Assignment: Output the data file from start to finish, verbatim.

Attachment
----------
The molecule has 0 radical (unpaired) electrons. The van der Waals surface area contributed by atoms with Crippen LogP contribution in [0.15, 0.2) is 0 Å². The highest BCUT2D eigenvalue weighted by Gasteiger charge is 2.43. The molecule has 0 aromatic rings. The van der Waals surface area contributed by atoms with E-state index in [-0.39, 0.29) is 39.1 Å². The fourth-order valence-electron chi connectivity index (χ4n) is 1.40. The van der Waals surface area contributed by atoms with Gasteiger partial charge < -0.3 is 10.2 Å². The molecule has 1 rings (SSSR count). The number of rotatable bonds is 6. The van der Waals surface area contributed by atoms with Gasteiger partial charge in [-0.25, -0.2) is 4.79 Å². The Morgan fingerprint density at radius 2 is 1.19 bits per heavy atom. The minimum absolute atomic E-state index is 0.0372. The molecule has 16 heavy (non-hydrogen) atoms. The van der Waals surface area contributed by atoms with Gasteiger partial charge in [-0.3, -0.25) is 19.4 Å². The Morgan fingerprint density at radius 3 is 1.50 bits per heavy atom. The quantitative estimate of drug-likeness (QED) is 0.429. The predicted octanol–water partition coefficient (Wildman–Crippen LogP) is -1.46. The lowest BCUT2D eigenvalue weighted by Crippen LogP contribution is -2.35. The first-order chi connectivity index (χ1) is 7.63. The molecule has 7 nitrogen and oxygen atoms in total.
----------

The molecule has 0 radical (unpaired) electrons. The van der Waals surface area contributed by atoms with Crippen LogP contribution in [0.15, 0.2) is 0 Å². The highest BCUT2D eigenvalue weighted by Gasteiger charge is 2.43. The molecule has 0 aromatic rings. The van der Waals surface area contributed by atoms with E-state index in [-0.39, 0.29) is 39.1 Å². The fourth-order valence-electron chi connectivity index (χ4n) is 1.40. The van der Waals surface area contributed by atoms with Gasteiger partial charge < -0.3 is 10.2 Å². The molecule has 1 rings (SSSR count). The number of rotatable bonds is 6. The van der Waals surface area contributed by atoms with Gasteiger partial charge in [-0.25, -0.2) is 4.79 Å². The Morgan fingerprint density at radius 2 is 1.19 bits per heavy atom. The minimum absolute atomic E-state index is 0.0372. The molecule has 16 heavy (non-hydrogen) atoms. The van der Waals surface area contributed by atoms with Gasteiger partial charge in [-0.3, -0.25) is 19.4 Å². The Morgan fingerprint density at radius 3 is 1.50 bits per heavy atom. The quantitative estimate of drug-likeness (QED) is 0.429. The predicted octanol–water partition coefficient (Wildman–Crippen LogP) is -1.46. The lowest BCUT2D eigenvalue weighted by Crippen LogP contribution is -2.35. The first-order chi connectivity index (χ1) is 7.63. The molecule has 7 nitrogen and oxygen atoms in total.